In 2022 the experiment ramped up to basically introduce this new process of wild fermentation to all the white wines in the program along with one red. With that came a lot of data collecting and detailed tasting notes about how the yeast was interacting with each varietal. After the successes gathered in the 2022 vintage which included a Best in Show for our 2022 Riesling Trocken from the American Fine Wine Competition, the 2023 vintage saw Robert and Ryan take this wild fermentation process full scale.100% of Brengman Brothers wines are now fermented with our ‘in house’ yeast and the results are undeniable. When comparing the sensory impacts to those of previous vintages that saw the use of commercial yeast there is a definite difference not only in aromas and flavor but also the mouthfeel.


As winemakers the thing that we desire the most is to get the maximum potential out of every single wine that is produced. We want to give the wine a distinct platform to showcase the given growing year with minimal intervention. With Northern Michigan being one of the only truly cool climates left in the world, no growing year is the same and by allowing the terrior and ‘in house’ yeast to take over the fermentation it comes full circle. While there will be similar profiles between vintages, each year there is a chance for nuisances and slight differences which is what drives the passion for both Robert and Ryan. Together they are trying to show to the entire world what is capable in Northern Michigan when wines are given an identity and a place rather than controlling certain aspects of fermentation that are often the results of using commercial yeast strains.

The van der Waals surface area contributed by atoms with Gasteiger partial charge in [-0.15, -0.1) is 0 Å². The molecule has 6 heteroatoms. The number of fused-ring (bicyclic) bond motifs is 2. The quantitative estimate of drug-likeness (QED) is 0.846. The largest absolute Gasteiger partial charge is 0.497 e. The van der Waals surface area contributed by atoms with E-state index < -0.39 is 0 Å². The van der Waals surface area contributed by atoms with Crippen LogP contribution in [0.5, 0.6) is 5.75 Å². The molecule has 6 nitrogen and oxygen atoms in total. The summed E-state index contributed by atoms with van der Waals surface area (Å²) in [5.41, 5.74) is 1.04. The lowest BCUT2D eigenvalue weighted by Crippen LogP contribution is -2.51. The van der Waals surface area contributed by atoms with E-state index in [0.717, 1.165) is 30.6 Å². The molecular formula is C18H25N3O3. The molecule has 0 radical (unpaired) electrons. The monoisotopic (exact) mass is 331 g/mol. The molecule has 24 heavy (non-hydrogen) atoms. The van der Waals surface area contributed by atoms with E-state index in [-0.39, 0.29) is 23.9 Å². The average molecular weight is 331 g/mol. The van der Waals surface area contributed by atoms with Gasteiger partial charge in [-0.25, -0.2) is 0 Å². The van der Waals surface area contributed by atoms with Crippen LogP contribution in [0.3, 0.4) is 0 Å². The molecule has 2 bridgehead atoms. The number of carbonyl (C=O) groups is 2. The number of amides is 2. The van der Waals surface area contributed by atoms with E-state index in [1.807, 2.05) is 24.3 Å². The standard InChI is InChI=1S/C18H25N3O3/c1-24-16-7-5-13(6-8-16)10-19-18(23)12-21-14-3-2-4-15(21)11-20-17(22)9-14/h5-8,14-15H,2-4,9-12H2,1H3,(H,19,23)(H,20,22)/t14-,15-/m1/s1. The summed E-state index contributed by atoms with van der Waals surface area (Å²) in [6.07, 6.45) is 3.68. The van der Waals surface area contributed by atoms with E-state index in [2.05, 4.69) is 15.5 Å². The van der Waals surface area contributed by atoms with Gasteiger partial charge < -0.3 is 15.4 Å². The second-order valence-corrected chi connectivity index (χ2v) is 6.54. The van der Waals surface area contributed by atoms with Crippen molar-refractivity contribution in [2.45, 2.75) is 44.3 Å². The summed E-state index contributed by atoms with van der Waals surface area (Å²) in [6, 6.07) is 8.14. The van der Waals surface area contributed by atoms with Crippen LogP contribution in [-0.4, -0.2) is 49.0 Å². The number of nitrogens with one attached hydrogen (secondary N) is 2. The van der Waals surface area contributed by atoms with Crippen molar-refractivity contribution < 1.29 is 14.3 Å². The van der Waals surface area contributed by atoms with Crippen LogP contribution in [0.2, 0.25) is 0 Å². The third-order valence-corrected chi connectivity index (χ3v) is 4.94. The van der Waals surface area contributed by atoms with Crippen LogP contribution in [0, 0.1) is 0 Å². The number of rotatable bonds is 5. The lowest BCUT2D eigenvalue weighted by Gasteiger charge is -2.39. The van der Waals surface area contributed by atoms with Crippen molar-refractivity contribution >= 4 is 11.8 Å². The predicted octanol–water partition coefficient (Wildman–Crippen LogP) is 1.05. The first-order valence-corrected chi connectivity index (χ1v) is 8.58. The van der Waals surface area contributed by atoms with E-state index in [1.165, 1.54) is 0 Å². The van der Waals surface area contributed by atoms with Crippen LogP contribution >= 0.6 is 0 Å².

While the adventure is just beginning for Brengman and the winemaking team, we are now in the process of having our sample tested and identified so there can be a better understanding on the biochemical level of what our land is producing and how those microbes influence the fermentation and how the wines evolve. But what we know, the results are proof in the sommeliers swish. Our wine program at Brengman’s is focused on crafting our signature flavor profile that includes another important ingredient from the vineyard – it’s yeast! We are believers in locally derived flavors, including the yeast!

The Distillery

Making grape brandy is like making whiskey, except that it begins with fermented grape juice — a simple wine. The wine from Riesling, Gewurztraminer and Ugni Blanc (Rotgiphler) is grown, produced, and bottled by Brengman Brothers. Our plan is to harvest slightly later than the norm, to produce wines between 10% and 10.5% alcohol. We want a lot of fruit character in the spirit at the end, so for that we need to have plenty of fruit at the beginning.

Another detail that we add to the process is to distill using both the lees of fermentation and the lees left after the settling process prior to fermentation (the bourbes) in the first distillation. This is technically challenging, but it is proven to produce a finer spirit of greater depth and complexity in taste and aroma.

All the spirits aging program takes place in wooden casks. They absorb flavors, color, and scents from the wood. The spirits are aged in both young and middle-aged French oak casks that were used in the winemaking program.